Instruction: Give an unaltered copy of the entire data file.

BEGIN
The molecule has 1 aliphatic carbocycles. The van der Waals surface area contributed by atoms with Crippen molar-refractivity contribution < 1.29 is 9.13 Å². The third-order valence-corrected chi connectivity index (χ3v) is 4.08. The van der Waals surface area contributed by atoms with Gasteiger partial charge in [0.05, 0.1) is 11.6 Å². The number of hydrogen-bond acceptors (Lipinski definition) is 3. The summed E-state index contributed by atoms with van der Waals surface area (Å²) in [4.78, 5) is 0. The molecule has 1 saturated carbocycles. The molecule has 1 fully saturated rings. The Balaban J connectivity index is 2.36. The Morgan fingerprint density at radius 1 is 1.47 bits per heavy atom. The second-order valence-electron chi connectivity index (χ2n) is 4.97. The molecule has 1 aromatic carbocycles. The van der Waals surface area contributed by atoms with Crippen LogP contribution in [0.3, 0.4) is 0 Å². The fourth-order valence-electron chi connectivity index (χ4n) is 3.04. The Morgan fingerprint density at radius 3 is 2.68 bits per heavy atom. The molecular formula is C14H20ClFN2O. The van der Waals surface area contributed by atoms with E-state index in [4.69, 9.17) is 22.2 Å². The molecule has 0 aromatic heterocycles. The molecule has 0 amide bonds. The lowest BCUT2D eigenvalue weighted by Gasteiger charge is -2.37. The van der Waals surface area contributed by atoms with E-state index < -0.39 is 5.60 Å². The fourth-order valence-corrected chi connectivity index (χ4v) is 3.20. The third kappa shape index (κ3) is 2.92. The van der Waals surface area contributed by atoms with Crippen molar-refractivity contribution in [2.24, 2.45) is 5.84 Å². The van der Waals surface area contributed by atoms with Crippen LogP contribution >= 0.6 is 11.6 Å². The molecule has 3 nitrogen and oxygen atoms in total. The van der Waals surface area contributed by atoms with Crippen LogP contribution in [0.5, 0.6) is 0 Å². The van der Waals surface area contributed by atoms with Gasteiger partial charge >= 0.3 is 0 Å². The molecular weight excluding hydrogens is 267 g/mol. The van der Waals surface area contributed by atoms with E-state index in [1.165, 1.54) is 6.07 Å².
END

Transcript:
The molecule has 1 aliphatic carbocycles. The van der Waals surface area contributed by atoms with Crippen molar-refractivity contribution < 1.29 is 9.13 Å². The third-order valence-corrected chi connectivity index (χ3v) is 4.08. The van der Waals surface area contributed by atoms with Gasteiger partial charge in [0.05, 0.1) is 11.6 Å². The number of hydrogen-bond acceptors (Lipinski definition) is 3. The summed E-state index contributed by atoms with van der Waals surface area (Å²) in [4.78, 5) is 0. The molecule has 1 saturated carbocycles. The molecule has 1 fully saturated rings. The Balaban J connectivity index is 2.36. The Morgan fingerprint density at radius 1 is 1.47 bits per heavy atom. The second-order valence-electron chi connectivity index (χ2n) is 4.97. The molecule has 1 aromatic carbocycles. The van der Waals surface area contributed by atoms with Crippen LogP contribution in [0.3, 0.4) is 0 Å². The fourth-order valence-electron chi connectivity index (χ4n) is 3.04. The Morgan fingerprint density at radius 3 is 2.68 bits per heavy atom. The molecular formula is C14H20ClFN2O. The van der Waals surface area contributed by atoms with E-state index in [4.69, 9.17) is 22.2 Å². The molecule has 0 aromatic heterocycles. The molecule has 0 amide bonds. The lowest BCUT2D eigenvalue weighted by Gasteiger charge is -2.37. The van der Waals surface area contributed by atoms with E-state index < -0.39 is 5.60 Å². The fourth-order valence-corrected chi connectivity index (χ4v) is 3.20. The third kappa shape index (κ3) is 2.92. The van der Waals surface area contributed by atoms with Crippen molar-refractivity contribution in [2.24, 2.45) is 5.84 Å². The van der Waals surface area contributed by atoms with Crippen LogP contribution >= 0.6 is 11.6 Å². The molecule has 3 nitrogen and oxygen atoms in total. The van der Waals surface area contributed by atoms with Crippen LogP contribution in [0.5, 0.6) is 0 Å². The van der Waals surface area contributed by atoms with Gasteiger partial charge >= 0.3 is 0 Å². The molecular weight excluding hydrogens is 267 g/mol. The van der Waals surface area contributed by atoms with E-state index in [1.165, 1.54) is 6.07 Å².